“I believe we are going to have strong indications of life beyond Earth in the next decade and definitive evidence in the next 10 to 20 years,” Ellen Stofan, chief scientist for the National Aeronautics and Space Administration, said at a public panel Tuesday in Washington.
“We know where to look, we know how to look, and in most cases we have the technology,” she said.
Jeffery Newmark, interim director of heliophysics at the agency put it this way: “It’s definitely not an if, it’s a when.”
However, if visions of alien invasions are dancing in your head, you can let those go.
“We are not talking about little green men,” Stofan said. “We are talking about little microbes.”
Over the course of an hourlong presentation, NASA leaders described a flurry of recent discoveries that suggest we are closer than ever to figuring out where we might find life in the solar system and beyond.
For example, Jim Green, director of planetary science at NASA, cited a study that analyzed the atmosphere above Mars’ polar ice caps and suggests that 50 percent of the planet’s northern hemisphere once had oceans up to a mile deep, and that it had that water for a long period of time — up to 1.2 billion years.
“We think that long period of time is necessary for life to get more complex,” Stofan said.
She added that getting human field geologists and astrobiologists on Mars would greatly improve the chances of finding fossils of past life on our nearest planetary neighbor.
Green also described another recent study that used measurements of aurora on Jupiter’s moon Ganymede to prove it has a large liquid ocean beneath its icy crust.
The findings suggest that previous ideas about where to find “habitable zones” may have been too limited. (A body considered to in a habitable zone is not too hot or too cold for liquid water to exist on its surface.)
“We now recognize that habitable zones are not just around stars, they can be around giant planets too,” Green said. “We are finding out the solar system is really a soggy place.”
He also talked NASA’s plans for a mission to Europa, another moon of Jupiter with an icy ocean.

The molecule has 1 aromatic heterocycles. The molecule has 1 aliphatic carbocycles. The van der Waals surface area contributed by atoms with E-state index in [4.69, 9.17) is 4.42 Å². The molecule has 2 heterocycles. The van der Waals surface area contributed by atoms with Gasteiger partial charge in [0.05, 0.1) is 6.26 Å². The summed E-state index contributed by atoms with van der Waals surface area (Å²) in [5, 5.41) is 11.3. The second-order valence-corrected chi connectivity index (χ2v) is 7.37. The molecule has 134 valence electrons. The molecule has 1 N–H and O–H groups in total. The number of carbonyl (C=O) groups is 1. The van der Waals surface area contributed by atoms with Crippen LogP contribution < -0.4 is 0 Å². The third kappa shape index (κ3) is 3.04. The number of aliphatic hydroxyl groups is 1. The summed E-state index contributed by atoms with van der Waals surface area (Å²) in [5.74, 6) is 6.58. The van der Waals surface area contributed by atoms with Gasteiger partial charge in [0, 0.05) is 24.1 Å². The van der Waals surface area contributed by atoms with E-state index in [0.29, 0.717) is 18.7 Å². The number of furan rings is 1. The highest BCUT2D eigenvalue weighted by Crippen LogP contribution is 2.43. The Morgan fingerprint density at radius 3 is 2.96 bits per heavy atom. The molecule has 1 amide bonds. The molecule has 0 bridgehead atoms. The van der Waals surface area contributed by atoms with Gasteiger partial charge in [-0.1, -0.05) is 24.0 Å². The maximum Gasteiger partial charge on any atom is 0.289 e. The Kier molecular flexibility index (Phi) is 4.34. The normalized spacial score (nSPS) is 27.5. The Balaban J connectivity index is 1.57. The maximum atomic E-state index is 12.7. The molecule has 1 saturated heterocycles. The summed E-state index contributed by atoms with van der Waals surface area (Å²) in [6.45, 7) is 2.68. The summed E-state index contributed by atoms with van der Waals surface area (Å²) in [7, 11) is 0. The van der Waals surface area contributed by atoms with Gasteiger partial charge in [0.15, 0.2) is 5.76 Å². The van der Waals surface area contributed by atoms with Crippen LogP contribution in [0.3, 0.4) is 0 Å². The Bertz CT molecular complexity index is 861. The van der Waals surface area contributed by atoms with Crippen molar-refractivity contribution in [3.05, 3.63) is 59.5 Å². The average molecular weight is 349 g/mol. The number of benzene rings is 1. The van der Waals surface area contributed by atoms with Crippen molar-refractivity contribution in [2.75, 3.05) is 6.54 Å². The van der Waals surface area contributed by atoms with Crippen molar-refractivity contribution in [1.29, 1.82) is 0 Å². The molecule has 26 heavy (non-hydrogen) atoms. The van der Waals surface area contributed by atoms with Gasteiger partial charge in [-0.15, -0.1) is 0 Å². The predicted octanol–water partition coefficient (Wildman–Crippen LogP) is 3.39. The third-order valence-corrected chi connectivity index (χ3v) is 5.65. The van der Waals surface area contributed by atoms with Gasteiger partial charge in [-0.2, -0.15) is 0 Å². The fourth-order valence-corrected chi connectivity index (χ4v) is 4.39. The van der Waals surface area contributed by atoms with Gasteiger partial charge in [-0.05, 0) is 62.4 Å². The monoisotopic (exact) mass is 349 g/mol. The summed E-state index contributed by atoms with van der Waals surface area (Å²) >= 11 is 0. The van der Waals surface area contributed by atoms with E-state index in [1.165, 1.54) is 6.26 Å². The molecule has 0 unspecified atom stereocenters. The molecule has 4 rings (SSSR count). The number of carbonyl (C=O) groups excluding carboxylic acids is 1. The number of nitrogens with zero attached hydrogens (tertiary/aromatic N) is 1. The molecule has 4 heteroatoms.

“I don’t know what we are going to find there,” he said.
Newmark described how NASA is learning more about the role of Earth’s magnetic field in protecting our planet’s water and atmosphere from being blown away by the solar wind, thereby playing a role in the ability for life to develop.
“Mars does not have a significant magnetic field, so it lets the wind strip away the water and atmosphere,” he said.
Paul Hertz, director of astrophysics at NASA, talked about how future telescopes already in the works will help scientists scan the atmospheres of large rocky planets around distant stars for chemical markers of life.
“We are not just studying water and habitability in our solar system, but also looking for it in planets around other stars,” he said.
NASA associate administrator John Grunsfeld, said part of what excites him most about the search for life beyond our planet is to see what that life looks like.
“Once we get beyond Mars, which formed from the same stuff as Earth, the likelihood that life is similar to what we find on this planet is very low,” he said.
Grunsfeld said he believes that life beyond Earth will be found by the next generation of scientists and space explorers, but Green said he hopes it is sooner than that.
“The science community is making enormous progress,” he said. “And I’ve told my team I’m planning to be the director of planetary science when we discover life in the solar system."